Results of Operations

The table below sets forth the data from our statement of operations as a percentage of revenue for the periods indicated:

 

     Three months ended March 31,  
     2008     2007  

Revenue

   100.0 %   100.0 %

Cost of revenue

   36.8 %   36.6 %

Gross profit

   63.2 %   63.4 %

Operating expenses:

    

Research and development

   21.4 %   24.2 %

Selling, general and administrative

   24.6 %   25.3 %

Provision for litigation expense

   2.1 %   11.6 %
            

Total operating expenses

   48.1 %   61.1 %
            

Income from operations

   15.1 %   2.3 %

Other income (expense):

    

Interest and other income

   4.0 %   4.1 %

Interest and other expense

   0.0 %   0.0 %
            

Total other income, net

   4.0 %   4.1 %
            

Income before income taxes

   19.1 %   6.4 %

Income tax provision

   2.3 %   7.7 %
            

Net income (loss)

   16.8 %   (1.3 %)
            

Revenue.

 

     For the three months ended March 31,  
     2008    2007    Change  
     (in thousands)       

Revenue

   $ 35,409    $ 24,496    44.6 %

Revenue for the three months ended March 31, 2008 was $35.4 million, an increase of $10.9 million, or 44.6%, from $24.5 million for the three months ended March 31, 2007. The increase in revenue between the two periods resulted from increased sales of our DC to DC converters of $8.7 million, LCD backlight inverter products of $1.2 million and audio products of $1.1 million. For the three months ended March 31, 2008, revenue from our DC to DC converters increased 51.6% due to increased sales of flat panel TVs and other consumer devices. Revenue for our CCFL products, which are a part of our LCD backlight inverter family increased 19.7% due to strength in the notebook market over the same period in 2007. However, given the uncertainty of the outcome of our litigation with O2 Micro, Inc., we cannot predict the impact that such litigation will have on such revenue in the future. Revenue for our audio amplifier product family increased by 63.8% primarily due to increased demand for new and existing products used in consumer electronic applications.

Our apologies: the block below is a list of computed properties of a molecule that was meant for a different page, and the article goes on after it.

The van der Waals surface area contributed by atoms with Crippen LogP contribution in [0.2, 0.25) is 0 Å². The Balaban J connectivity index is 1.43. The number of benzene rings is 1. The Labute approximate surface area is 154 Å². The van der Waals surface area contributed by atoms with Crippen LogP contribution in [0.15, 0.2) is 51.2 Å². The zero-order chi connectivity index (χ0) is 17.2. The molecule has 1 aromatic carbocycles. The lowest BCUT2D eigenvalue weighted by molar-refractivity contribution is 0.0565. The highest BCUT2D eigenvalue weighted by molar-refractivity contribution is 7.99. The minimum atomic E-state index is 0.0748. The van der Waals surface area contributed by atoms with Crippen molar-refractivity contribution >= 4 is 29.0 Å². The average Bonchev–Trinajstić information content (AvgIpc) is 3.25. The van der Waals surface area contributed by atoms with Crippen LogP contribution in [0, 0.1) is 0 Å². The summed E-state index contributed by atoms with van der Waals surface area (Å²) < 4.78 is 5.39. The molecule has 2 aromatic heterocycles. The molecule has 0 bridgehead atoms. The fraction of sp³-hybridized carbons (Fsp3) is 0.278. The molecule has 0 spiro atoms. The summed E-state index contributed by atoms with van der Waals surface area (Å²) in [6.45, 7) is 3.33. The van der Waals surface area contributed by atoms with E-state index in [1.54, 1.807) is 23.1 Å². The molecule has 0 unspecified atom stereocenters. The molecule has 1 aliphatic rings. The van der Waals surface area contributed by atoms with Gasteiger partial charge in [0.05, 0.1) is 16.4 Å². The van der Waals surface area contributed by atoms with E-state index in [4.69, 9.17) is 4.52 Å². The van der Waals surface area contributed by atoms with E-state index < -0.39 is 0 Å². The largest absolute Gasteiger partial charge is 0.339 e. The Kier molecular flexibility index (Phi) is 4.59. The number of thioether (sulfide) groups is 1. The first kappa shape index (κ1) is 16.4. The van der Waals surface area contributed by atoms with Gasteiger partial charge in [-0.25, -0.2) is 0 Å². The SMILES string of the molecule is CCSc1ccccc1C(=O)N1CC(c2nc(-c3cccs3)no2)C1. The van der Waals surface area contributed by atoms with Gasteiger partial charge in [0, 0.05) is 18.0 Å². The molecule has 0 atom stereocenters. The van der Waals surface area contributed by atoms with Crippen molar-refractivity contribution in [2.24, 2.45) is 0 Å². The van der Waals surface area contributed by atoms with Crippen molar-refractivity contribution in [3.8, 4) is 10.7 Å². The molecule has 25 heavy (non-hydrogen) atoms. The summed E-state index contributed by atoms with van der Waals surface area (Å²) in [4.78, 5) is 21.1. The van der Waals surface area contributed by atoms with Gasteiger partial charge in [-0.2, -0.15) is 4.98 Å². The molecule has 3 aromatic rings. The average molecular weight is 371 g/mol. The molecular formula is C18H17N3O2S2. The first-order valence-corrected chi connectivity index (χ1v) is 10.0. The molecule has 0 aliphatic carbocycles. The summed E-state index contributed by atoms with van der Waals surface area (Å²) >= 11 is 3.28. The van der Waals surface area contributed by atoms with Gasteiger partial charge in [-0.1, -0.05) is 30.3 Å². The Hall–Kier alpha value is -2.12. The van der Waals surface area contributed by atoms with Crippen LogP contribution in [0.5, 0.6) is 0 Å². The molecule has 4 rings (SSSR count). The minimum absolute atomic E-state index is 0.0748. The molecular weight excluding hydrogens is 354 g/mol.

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The following table illustrates changes in our revenue by product family:

 

     For the three months ended March 31,     Change  
     2008     2007    
     (in thousands)
Amount
   % of
Revenue
    (in thousands)
Amount
   % of
Revenue
   

DC to DC Converters

   $ 25,423    71.8 %   $ 16,773    68.5 %   51.6 %

LCD Backli ght Inverters

     7,231    20.4 %     6,041    24.7 %   19.7 %

Audio Amplifiers

     2,755    7.8 %     1,682    6.9 %   63.8 %
                            
   $ 35,409    100.0 %   $ 24,496    100.0 %   44.5 %